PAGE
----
In 2014, companies with over 50 employees working 30 hours or more (per week) will be required to offer health coverage to all eligible employees. Otherwise, the employer will face penalties ranging from $2,000 to $3,000 per employee per year.
In the fall of 2012, Darden Restaurants, the parent company of Olive Garden and Red Lobster, publicly announced that they would shift employees from full-time to part-time in order to avoid Obama’s coverage mandate.
Papa John’s joined the fight when CEO John Schnatter said that health coverage would raise the price of pizza by 15 to 20 cents per order. He claimed that he too would search for ways to cut costs.
Applebee’s soon followed suit when their CEO, Zane Tankel, stated that he would be forced to fire employees in order to keep costs down.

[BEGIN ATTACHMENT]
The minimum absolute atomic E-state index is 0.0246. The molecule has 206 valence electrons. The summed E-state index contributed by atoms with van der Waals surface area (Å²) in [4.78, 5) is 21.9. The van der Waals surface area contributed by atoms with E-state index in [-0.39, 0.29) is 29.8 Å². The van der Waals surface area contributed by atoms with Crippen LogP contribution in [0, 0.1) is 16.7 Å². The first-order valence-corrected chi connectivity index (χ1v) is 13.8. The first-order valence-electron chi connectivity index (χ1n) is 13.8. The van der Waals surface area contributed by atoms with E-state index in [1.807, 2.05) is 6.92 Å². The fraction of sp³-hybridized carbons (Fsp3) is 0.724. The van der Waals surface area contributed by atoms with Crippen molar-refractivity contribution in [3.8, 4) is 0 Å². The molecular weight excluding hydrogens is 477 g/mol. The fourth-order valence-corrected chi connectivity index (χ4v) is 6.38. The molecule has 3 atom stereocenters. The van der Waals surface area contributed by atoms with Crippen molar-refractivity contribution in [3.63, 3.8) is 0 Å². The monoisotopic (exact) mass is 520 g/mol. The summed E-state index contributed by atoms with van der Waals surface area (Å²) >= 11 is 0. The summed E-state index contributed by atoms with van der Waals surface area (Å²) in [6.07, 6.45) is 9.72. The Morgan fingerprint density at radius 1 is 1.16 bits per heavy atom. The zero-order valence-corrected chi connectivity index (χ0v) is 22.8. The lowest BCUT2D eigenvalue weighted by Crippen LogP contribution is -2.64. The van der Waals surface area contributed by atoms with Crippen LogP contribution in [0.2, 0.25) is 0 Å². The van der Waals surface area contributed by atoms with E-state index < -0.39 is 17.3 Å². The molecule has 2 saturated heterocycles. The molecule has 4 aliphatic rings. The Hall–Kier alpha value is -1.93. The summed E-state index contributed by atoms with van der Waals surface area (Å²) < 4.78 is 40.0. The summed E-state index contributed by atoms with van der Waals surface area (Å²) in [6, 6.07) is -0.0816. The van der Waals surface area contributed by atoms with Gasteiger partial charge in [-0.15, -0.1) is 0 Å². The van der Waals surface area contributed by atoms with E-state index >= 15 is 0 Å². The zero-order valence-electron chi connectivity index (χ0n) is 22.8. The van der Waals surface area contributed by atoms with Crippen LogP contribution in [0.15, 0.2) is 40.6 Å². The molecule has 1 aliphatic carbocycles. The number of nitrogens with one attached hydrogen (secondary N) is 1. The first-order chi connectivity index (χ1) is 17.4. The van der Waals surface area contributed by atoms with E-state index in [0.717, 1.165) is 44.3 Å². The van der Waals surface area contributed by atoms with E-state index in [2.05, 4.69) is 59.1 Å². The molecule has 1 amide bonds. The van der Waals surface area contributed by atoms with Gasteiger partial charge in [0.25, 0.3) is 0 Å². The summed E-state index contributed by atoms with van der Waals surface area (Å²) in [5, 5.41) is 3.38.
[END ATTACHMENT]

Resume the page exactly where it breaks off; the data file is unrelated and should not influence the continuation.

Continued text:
Then, John Metz, the owner of over 40 Denny’s franchises in Florida, announced a 5% surcharge on all sales to help cover the added costs of health care reform. Metz also threatened to scale back the hours of his employees from 40 to 28 per week.
But history repeats itself. Few people remember in 1994 when Godfather Pizza’s CEO Herman Cain debated President Clinton on the merits of what his healthcare reform bill (crafted by Hilary Clinton) would do to the restaurant industry. Cain would later become an unsuccessful candidate for the 2012 Presidential Republic Party nomination.